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TIANJIN, CHINA — I have set a land speed record, for me, anyway. Last Sunday I went nearly 209 mph (334 km/hr), in complete comfort.

No, not in a car. In one of China’s bullet trains.

Last weekend, I had to visit the US Embassy in Beijing (for reasons I will explain below), and I had set aside one day of my three-day junket to sight-see. While my hotel was fairly close to the Bird’s Nest and the Olympic Park, I decided to add another city to my list of visited places — Tianjin, a historic city that hosted foreign concessions as far back as the 1860s.

I would have skipped Tianjin for a more propitious time, but the idea of zipping along at an average speed of 150 mph was really appealing. I love trains.

CHR bullet train

Washing bullet trains for the next run

China is completely gonzo about high-speed rail services. Already blessed with an extensive conventional rail network, China is building new HSR lines to connect the provincial capitals and major cities. One such HSR line is the 73 mile (117 km) run between Beijing and Tianjin.

China’s bullet trains are built by China High-speed Rail (CHR) using technology and designs shared by French, Japanese and German companies. They run on dedicated electrified lines on welded rails (no clickety-clack noises), and the cars have airline-style seating. Ticket prices are a bit steeper than for conventional trains; the Beijing-Tianjin run costs 58 yuan ($8.50 — yeah, Americans, it sounds cheap, but a sleeper berth on the overnight train from Changsha to Jishou is 118 yuan. Everything’s relative.)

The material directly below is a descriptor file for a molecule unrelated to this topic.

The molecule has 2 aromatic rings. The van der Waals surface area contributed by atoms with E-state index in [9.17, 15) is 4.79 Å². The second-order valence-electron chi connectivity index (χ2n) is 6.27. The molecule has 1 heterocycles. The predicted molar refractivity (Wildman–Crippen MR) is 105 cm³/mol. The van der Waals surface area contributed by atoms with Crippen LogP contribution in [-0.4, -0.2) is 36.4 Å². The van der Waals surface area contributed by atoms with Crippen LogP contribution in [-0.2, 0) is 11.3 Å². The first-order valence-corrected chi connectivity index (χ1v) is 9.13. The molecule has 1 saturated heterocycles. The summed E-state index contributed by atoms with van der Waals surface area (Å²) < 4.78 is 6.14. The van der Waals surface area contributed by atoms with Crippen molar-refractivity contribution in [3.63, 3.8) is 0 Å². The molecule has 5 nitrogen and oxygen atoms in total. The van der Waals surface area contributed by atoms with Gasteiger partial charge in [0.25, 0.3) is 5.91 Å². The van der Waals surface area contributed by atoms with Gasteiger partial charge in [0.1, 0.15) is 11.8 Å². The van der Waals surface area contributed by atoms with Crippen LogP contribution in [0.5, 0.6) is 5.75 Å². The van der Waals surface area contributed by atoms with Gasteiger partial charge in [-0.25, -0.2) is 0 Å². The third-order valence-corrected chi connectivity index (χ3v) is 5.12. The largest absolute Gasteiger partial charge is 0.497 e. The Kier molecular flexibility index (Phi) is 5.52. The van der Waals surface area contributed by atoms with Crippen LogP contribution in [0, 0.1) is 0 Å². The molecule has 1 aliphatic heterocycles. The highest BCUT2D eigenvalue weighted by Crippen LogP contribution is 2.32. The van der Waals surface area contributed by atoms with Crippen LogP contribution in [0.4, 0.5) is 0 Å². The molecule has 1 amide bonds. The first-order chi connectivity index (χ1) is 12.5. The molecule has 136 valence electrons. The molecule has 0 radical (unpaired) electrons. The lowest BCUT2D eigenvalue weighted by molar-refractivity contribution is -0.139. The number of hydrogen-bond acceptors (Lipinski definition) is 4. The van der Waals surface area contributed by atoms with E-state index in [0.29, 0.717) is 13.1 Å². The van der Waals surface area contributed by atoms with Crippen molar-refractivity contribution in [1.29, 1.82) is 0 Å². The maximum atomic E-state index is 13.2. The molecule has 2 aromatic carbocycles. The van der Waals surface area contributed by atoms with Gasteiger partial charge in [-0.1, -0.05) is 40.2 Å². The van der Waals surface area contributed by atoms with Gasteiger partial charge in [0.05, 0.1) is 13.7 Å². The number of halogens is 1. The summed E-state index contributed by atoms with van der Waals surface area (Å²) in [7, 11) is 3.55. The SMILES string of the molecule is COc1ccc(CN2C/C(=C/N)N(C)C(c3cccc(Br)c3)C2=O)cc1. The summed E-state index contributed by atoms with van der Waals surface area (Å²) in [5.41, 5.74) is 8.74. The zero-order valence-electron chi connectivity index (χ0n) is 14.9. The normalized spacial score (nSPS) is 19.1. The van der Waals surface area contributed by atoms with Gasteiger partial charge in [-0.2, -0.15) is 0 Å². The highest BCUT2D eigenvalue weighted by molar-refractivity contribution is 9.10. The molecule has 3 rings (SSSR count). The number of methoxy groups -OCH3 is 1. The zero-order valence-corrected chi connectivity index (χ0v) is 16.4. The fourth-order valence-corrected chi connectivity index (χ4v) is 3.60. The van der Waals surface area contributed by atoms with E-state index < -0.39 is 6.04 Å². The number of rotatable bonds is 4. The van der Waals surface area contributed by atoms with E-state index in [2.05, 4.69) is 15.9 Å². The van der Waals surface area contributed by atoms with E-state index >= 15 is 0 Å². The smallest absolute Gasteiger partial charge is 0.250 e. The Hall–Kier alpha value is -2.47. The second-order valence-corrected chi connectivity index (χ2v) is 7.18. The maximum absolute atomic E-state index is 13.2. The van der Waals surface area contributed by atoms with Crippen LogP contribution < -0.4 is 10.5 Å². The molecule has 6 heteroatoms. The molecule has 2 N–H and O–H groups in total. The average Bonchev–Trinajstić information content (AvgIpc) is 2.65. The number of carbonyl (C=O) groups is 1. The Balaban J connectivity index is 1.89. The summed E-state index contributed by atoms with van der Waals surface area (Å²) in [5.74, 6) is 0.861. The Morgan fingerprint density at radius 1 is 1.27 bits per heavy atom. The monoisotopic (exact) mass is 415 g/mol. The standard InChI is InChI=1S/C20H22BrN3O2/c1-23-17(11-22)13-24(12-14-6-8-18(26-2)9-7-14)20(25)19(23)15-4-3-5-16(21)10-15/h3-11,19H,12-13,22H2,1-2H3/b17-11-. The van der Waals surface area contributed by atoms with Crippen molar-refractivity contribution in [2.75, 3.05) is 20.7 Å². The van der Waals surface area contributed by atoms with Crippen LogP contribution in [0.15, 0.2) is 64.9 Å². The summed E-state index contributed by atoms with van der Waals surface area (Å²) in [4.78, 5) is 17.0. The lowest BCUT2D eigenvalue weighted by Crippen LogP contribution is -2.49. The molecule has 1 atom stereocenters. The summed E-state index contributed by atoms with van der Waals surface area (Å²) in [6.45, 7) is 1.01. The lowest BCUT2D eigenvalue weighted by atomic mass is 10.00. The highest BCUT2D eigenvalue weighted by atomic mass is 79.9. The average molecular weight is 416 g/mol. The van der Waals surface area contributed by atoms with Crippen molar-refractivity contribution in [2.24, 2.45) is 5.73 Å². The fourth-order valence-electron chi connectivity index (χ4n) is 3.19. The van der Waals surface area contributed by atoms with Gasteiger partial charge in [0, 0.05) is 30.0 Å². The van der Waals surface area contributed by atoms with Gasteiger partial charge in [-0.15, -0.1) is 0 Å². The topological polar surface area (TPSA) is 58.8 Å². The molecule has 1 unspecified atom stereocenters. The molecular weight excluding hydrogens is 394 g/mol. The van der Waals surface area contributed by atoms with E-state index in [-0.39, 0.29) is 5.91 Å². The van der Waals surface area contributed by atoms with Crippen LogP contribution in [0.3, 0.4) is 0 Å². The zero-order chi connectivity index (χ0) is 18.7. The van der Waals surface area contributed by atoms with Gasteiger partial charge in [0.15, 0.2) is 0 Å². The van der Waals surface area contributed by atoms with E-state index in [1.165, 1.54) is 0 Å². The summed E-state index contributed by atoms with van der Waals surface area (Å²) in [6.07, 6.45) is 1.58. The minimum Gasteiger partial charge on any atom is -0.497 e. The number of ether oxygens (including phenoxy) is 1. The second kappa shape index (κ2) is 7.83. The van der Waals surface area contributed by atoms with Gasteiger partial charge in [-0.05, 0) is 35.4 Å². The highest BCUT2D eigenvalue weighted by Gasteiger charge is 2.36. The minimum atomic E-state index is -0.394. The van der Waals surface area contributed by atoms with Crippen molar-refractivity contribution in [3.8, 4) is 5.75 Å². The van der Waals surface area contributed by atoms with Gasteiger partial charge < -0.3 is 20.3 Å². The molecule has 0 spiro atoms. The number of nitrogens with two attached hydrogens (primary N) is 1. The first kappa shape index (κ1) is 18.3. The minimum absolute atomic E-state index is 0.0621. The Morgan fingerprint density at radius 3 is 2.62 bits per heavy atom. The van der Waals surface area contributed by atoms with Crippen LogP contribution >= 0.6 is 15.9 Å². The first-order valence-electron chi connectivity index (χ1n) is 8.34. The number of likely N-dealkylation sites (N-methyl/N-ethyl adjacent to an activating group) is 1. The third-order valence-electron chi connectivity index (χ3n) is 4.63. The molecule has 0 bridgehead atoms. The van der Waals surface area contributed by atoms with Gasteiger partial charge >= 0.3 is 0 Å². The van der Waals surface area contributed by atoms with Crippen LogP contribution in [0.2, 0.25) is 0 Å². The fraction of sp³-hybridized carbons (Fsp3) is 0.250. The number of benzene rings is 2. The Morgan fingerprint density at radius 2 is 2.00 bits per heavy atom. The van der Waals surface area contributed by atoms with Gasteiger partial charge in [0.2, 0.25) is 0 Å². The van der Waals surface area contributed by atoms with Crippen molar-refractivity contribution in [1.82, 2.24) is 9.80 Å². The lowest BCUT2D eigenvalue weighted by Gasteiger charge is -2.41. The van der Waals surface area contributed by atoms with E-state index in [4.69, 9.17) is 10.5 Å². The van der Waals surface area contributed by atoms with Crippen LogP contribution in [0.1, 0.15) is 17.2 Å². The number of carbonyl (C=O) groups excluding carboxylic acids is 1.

The Tianjin bullet train leaves about every hour from Beijing South Train Station. From my hotel just north of the fourth ring road, it took me about 40 minutes to get to the south station by subway. The south railway station is as spacious and modern as any airport terminal, and nowhere near as busy and crowded as the west station, where I would go to take a train to Changsha, Hunan.

Beijing South Rail Station

Beijing South Train Station

Having never been on any train faster than the Metroliner (and that was a long time ago), I wasn’t sure what to expect in the way of a ride. Our train pulled out of the station right on time and we quickly accelerated to 150 km/hr in less than 2 minutes. Six minutes later, we were trucking along at 330 km/hr. There wasn’t really a sensation of traveling that fast, other than the scenery whipping past and the overhead display reporting the speed. (We peaked at 334 km/hr.) The right-of-way is not as flat and straight as a pane of glass — the cars do sway a little bit from side to side — but overall the ride was as smooth as flying in a jetliner in calm air. And the noise level was much less than a jet’s. I recorded the sound with my cellphone for your listening pleasure.


Once in Tianjin station, I discovered that it, like Beijing South, is huge and modern. There is a wide plaza surrounding the station complex (there are shops nearby) and fronting the Hai He 海河 River, which runs through downtown. The place is big enough that it took me quite a bit of walking to find the ticket office to buy my return ticket. Contrary to my experience so far, the ticket office is right next to the station entrance.